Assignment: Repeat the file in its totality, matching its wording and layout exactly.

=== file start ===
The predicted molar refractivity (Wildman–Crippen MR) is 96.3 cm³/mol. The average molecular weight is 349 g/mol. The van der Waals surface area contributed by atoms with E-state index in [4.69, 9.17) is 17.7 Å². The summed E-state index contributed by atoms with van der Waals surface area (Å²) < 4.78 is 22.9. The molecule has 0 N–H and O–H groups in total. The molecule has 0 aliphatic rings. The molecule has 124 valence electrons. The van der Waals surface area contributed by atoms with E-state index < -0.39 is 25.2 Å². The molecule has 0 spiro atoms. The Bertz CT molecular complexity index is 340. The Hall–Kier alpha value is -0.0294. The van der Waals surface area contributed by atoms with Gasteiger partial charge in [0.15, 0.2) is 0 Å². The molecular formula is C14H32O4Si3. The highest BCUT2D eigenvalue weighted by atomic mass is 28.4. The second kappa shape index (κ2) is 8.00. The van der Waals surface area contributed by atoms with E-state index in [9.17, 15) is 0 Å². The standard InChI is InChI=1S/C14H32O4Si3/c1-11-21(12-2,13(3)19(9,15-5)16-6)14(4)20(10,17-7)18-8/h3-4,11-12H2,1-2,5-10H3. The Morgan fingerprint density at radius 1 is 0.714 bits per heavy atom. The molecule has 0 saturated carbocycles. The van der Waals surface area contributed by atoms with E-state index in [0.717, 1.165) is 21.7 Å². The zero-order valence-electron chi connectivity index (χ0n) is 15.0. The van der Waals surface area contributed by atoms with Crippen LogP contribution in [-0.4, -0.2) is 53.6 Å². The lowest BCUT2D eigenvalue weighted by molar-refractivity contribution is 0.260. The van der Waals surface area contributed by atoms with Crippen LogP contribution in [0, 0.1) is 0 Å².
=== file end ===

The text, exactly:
The predicted molar refractivity (Wildman–Crippen MR) is 96.3 cm³/mol. The average molecular weight is 349 g/mol. The van der Waals surface area contributed by atoms with E-state index in [4.69, 9.17) is 17.7 Å². The summed E-state index contributed by atoms with van der Waals surface area (Å²) < 4.78 is 22.9. The molecule has 0 N–H and O–H groups in total. The molecule has 0 aliphatic rings. The molecule has 124 valence electrons. The van der Waals surface area contributed by atoms with E-state index < -0.39 is 25.2 Å². The molecule has 0 spiro atoms. The Bertz CT molecular complexity index is 340. The Hall–Kier alpha value is -0.0294. The van der Waals surface area contributed by atoms with Gasteiger partial charge in [0.15, 0.2) is 0 Å². The molecular formula is C14H32O4Si3. The highest BCUT2D eigenvalue weighted by atomic mass is 28.4. The second kappa shape index (κ2) is 8.00. The van der Waals surface area contributed by atoms with E-state index in [9.17, 15) is 0 Å². The standard InChI is InChI=1S/C14H32O4Si3/c1-11-21(12-2,13(3)19(9,15-5)16-6)14(4)20(10,17-7)18-8/h3-4,11-12H2,1-2,5-10H3. The Morgan fingerprint density at radius 1 is 0.714 bits per heavy atom. The molecule has 0 saturated carbocycles. The van der Waals surface area contributed by atoms with E-state index in [0.717, 1.165) is 21.7 Å². The zero-order valence-electron chi connectivity index (χ0n) is 15.0. The van der Waals surface area contributed by atoms with Crippen LogP contribution in [-0.4, -0.2) is 53.6 Å². The lowest BCUT2D eigenvalue weighted by molar-refractivity contribution is 0.260. The van der Waals surface area contributed by atoms with Crippen LogP contribution in [0, 0.1) is 0 Å².